The response from Abbas is ambiguous. Some reports indicated he was willing, while a source close to him declared that certain conditions – cessation of all building over the Green Line, etc. - would have to be met first. If Netanyahu insists on no preconditions, then Abbas’s saying yes, with conditions, is effectively saying no, while attempting to put the onus on Israel.

We’ve witnessed this game-playing before.  It all comes to nothing.


Uzi Dayan, Major General in the IDF (ret.), and former National Security Advisor, in an interview this week, said that time is on our side.  Israel’s greatest challenges, he said are effectively combatting terrorism, and dealing with the nuclearization of Iran (what he calls “unfinished business”).

To properly confront these threats, says Dayan, we need internal (i.e., national) unity, Jerusalem, and defensible borders.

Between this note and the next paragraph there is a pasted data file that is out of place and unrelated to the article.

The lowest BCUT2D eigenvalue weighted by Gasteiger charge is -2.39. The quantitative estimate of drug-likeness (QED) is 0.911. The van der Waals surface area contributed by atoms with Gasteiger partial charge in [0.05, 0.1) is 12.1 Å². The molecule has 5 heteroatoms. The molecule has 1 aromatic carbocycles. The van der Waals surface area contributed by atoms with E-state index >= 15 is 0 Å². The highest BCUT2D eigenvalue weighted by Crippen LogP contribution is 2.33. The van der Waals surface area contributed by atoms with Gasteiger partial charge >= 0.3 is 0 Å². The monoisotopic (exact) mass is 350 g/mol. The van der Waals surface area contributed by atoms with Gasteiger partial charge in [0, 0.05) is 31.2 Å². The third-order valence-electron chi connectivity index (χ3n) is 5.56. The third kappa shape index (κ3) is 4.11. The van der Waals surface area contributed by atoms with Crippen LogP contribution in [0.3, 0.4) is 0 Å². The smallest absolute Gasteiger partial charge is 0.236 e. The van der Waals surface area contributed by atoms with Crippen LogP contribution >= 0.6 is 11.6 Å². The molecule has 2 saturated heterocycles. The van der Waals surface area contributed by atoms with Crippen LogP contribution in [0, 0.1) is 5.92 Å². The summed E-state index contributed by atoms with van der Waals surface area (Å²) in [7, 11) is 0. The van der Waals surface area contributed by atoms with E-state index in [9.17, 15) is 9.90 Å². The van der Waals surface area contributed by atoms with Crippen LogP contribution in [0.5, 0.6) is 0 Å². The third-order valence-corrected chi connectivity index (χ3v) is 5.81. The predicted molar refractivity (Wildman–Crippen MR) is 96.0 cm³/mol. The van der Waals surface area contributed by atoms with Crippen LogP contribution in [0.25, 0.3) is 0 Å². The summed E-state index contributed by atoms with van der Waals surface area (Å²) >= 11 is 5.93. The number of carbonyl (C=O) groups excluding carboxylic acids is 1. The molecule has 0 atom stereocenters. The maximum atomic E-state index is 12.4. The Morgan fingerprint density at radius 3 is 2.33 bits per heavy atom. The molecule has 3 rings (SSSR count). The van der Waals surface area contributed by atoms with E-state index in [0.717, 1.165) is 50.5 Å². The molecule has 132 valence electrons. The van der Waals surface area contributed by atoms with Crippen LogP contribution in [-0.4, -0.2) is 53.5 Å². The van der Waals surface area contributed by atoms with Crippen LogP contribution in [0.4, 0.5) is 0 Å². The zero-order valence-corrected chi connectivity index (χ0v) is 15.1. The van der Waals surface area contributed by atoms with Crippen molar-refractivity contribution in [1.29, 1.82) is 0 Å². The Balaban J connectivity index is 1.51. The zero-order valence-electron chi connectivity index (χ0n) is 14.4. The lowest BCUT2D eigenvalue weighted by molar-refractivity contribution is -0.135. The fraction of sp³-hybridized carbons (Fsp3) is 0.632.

Jerusalem is not just the capital of Israel, but of the Jewish people.  Defensible borders include the Jordan River as the border to the east, to secure strategic depth.

Dayan does not delude himself that there is a “partner for peace.”  And what the Palestinians see now more and more is that many Arab nations are devoted to issues more critical than theirs.

Credit: 1bp.blogspot


Avi Dichter, former head of Shin Bet and currently chair of the Foreign Affairs & Defense Committee, who gave a briefing at the Israel Project offices in Jerusalem this week, pinpoints Iran – which he refers to as “recently empowered” - and its proxy terrorist organizations, Hamas and Hezbollah, as the greatest existential threats to Israel.

0609 - Avi Dichter

Credit: MaozIsrael